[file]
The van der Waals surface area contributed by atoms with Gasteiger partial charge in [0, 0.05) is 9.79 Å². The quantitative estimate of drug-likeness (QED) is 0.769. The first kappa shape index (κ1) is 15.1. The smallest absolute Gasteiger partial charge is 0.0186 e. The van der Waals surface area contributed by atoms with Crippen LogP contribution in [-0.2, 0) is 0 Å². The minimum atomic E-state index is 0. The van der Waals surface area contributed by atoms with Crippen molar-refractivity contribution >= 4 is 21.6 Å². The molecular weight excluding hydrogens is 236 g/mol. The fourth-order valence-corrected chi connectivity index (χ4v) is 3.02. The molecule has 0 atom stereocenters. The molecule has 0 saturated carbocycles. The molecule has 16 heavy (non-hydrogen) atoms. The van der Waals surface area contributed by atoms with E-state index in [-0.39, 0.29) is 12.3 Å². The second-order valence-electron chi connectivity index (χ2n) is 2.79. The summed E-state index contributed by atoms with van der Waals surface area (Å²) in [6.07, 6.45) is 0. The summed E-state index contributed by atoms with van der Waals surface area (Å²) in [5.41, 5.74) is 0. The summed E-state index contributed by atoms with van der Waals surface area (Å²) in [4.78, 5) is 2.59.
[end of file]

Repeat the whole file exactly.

The van der Waals surface area contributed by atoms with Gasteiger partial charge in [0, 0.05) is 9.79 Å². The quantitative estimate of drug-likeness (QED) is 0.769. The first kappa shape index (κ1) is 15.1. The smallest absolute Gasteiger partial charge is 0.0186 e. The van der Waals surface area contributed by atoms with Crippen LogP contribution in [-0.2, 0) is 0 Å². The minimum atomic E-state index is 0. The van der Waals surface area contributed by atoms with Crippen molar-refractivity contribution >= 4 is 21.6 Å². The molecular weight excluding hydrogens is 236 g/mol. The fourth-order valence-corrected chi connectivity index (χ4v) is 3.02. The molecule has 0 atom stereocenters. The molecule has 0 saturated carbocycles. The molecule has 16 heavy (non-hydrogen) atoms. The van der Waals surface area contributed by atoms with E-state index in [-0.39, 0.29) is 12.3 Å². The second-order valence-electron chi connectivity index (χ2n) is 2.79. The summed E-state index contributed by atoms with van der Waals surface area (Å²) in [6.07, 6.45) is 0. The summed E-state index contributed by atoms with van der Waals surface area (Å²) in [5.41, 5.74) is 0. The summed E-state index contributed by atoms with van der Waals surface area (Å²) in [4.78, 5) is 2.59.